Today we want to talk about a pest whose high season is in July and who can cause great frustration for homeowners and business owners in Knoxville, Maryville, Sevierville, and many other surrounding areas. The pest in question is the Indian meal moth, or pantry moth, and they can wreak havoc in the kitchen.
Indian meal moths are “stored product pests,” which means that they attack and inhabit plant-based foods. You’ll know if you’ve got pantry moths because you’ll begin to see tiny whitish moths fluttering around the room, mostly in the evening and mostly in the kitchen. They are distinctive from other moths because they will not be attracted to the light. The key feature used in identifying meal moths is a small copper-colored section on the tips of their wings. Other indications of a meal moth infestation are tiny white worm-like creatures (those are the larvae) moving along surfaces anywhere in the house and silk webbing that may resemble cobwebs inside the pantry.
So, what should you do if you suspect that you have meal moths? I’ll be honest: these pests can be very tricky to eliminate, and professional help is often needed to complete the job. Still, there are several things that you can try at home, and just being aware that meal moths exist can help you stop an infestation before it starts. The most important factor in stopping a meal moth population explosion is to find the infested items. Check all of your grains, including flour, rice, and cereal first. Keeping those in air-tight containers helps to stop the moths from getting in. Pay particular attention to items that may have been sitting for a while, such as bulk foods that you move through slowly. You are looking for moths, larvae, or silk webbing that surrounds the larvae as they feed. You’ll know it if you find it.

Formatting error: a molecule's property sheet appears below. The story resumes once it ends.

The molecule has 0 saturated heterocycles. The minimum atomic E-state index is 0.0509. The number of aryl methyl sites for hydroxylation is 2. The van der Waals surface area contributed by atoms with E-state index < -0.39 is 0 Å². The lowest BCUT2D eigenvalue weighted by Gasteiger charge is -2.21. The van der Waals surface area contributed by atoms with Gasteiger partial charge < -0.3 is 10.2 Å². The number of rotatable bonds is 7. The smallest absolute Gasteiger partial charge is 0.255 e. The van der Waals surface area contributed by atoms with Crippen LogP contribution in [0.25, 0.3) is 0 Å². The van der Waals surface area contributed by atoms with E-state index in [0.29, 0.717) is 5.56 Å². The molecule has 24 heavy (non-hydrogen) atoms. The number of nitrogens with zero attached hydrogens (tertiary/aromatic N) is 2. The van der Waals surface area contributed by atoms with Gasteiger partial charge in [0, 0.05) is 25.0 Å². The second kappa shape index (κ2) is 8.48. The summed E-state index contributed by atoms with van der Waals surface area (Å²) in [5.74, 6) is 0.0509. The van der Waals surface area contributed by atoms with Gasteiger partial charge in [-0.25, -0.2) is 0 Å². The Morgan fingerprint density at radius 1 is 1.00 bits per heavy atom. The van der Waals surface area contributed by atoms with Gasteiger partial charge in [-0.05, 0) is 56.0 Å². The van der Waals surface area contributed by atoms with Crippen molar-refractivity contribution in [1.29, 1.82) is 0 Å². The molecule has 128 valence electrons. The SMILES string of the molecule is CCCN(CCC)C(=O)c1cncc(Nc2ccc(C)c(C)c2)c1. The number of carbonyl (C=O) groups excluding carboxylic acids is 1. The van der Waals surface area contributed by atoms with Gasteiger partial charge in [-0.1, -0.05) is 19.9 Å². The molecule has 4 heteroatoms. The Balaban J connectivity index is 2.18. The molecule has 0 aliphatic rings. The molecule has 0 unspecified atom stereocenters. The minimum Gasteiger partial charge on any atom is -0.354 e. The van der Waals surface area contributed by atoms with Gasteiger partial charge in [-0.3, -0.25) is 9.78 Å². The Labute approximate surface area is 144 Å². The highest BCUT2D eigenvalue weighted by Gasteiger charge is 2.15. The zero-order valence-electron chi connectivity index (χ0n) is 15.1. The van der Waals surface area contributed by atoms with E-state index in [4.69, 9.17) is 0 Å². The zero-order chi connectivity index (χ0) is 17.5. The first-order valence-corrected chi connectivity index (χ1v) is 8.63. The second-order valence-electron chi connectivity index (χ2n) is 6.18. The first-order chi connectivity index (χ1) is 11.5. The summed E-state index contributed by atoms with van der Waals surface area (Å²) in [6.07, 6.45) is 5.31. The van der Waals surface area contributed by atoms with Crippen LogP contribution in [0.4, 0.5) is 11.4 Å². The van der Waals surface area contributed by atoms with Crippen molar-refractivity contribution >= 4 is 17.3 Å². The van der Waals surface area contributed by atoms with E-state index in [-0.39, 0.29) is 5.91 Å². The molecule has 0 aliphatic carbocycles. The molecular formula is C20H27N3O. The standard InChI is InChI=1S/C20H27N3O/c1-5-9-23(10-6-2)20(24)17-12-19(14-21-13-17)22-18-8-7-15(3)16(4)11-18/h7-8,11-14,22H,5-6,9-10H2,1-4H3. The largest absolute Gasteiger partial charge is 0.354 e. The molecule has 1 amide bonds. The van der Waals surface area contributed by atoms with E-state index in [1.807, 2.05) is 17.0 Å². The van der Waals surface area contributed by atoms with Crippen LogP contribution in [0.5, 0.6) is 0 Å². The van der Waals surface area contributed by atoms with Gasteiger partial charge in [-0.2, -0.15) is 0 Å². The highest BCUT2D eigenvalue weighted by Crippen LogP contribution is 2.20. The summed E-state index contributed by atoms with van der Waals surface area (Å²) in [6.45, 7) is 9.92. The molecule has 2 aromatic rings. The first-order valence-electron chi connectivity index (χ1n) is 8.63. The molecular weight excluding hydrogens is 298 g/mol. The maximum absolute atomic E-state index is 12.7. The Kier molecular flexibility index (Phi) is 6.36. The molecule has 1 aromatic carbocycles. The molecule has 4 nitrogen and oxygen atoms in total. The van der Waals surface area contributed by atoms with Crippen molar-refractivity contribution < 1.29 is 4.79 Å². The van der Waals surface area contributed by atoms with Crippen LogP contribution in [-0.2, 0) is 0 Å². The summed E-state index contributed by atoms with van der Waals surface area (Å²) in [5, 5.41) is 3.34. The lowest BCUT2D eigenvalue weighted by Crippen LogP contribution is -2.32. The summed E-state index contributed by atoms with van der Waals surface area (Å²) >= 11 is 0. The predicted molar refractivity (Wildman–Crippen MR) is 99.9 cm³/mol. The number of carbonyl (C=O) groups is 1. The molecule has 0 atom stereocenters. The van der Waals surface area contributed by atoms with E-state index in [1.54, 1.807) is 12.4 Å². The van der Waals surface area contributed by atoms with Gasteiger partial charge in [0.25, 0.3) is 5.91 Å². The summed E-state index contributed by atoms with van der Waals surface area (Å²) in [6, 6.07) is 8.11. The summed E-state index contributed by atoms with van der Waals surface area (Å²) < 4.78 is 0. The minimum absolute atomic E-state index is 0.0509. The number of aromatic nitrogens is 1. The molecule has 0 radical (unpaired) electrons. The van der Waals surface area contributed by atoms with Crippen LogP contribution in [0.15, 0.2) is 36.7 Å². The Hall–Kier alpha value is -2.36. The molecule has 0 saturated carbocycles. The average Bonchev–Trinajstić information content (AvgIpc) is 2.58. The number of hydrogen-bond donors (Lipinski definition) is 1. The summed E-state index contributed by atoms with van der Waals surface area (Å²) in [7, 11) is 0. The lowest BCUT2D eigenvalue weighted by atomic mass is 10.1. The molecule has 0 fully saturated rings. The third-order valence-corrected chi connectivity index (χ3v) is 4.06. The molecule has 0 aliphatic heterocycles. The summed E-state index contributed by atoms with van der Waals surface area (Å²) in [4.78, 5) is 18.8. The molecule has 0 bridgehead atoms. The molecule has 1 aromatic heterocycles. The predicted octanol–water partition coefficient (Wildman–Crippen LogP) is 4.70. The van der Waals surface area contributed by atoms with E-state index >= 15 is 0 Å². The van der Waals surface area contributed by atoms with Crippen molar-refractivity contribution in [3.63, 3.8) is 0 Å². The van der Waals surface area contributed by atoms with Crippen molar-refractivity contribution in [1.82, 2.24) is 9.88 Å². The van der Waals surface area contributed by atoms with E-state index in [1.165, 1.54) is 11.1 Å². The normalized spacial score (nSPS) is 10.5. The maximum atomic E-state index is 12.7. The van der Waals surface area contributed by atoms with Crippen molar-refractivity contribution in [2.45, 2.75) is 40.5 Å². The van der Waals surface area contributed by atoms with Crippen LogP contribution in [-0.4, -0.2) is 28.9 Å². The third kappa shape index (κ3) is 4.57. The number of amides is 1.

Unfortunately, these moths can attack almost anything plant-based, so you can’t stop at the obvious. Meal moths have been known to infest chocolate, dried fruit, pet food, preserved flower arrangements, and many more unexpected items. You may have to think outside the pantry when you’re hunting for them. For instance, an abandoned squirrel’s nest in the attic or up the chimney could feed many generations of meal moths. Consider all the possibilities before giving up hope of finding their nest.
The most popular over-the-counter pest sprays are not labeled for meal moths. But, simple maintenance and sanitation can go a long way to solving the problem. When you do find contaminated items, get rid of them immediately. Use a vacuum attachment to eliminate all webbing that you find; then, if it reappears, you’ll know you haven’t eliminated all of the contamination. In addition, use that attachment to vacuum crevices around the home, including along all of the baseboards and around the cabinets. The larvae scatter before pupating in a nice, quiet crack that doesn’t get much activity. This means you could have half-grown moths around the house even if you eliminate the nest.
At Russell’s Pest Control, we use other items to help fight off these moths. Insect growth regulators (IGRs) disrupt the moths’ ability to move from one life cycle to another; these products have no effects on humans or pets, but they can stop insects from reaching a breeding age. In addition, we often use traps laced with meal moth pheromones to draw the male moths in. If there are no males to breed with the females, the population begins to die out quickly.
Need a free inspection to find out if you’ve got a pantry moth problem? Want someone to answer questions or give good pest advice? Well, you know where to reach us.